Busted for insufficient social credit
China is forging ahead with several innovative trends in e-commerce and social media that are having significant effects on the lives of its netizens. The country is tracking of its citizens’ behavior via the Internet (and CCTV cameras). There are now increasingly significant additional costs for violators of small-time crimes and those involved in other activities deemed to be “unsociable”.
Some 23 million Chinese have been blacklisted from buying airplane or train tickets for engaging in what the government deems to be anti-social behavior, which can include anything from smoking on trains to letting pet dogs run free in areas where they should be leashed, to using outdated tickets on public transport or not paying taxes. Spreading fake news can also get you “discredited”, which in a society that relies heavily on censorship and propaganda can lead to a lot of grey areas.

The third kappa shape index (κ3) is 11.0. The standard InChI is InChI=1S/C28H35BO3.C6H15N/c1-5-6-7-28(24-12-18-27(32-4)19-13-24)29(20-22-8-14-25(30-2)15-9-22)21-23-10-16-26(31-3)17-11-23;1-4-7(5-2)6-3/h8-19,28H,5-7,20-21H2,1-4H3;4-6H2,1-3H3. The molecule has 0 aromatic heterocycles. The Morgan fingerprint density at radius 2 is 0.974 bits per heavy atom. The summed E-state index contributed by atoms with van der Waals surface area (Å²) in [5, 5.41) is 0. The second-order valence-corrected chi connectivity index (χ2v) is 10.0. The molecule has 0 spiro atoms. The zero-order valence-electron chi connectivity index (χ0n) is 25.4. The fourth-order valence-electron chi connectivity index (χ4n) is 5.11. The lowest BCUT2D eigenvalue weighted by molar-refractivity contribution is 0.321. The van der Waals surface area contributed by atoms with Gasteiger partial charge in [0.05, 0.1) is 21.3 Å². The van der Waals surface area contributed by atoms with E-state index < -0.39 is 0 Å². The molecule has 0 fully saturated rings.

Simply unsocial behavior
One particularly cringe-worthy example of dubious digital behavior was entertainer Cai Xukun’s over-the-top efforts to make his new song go, go, go viral. Although already a member of popular boy band Nine Percent, Cai vastly inflated the number of times his new song “Wait, Wait, Wait” had been shared on social media site Weibo. While the song may not have the cool factor of a banned book generating its own special-edition PR, if the stunt leads to more people listening to the song, well, there you go. But it’s not the kind of technique likely to be useful more than once.
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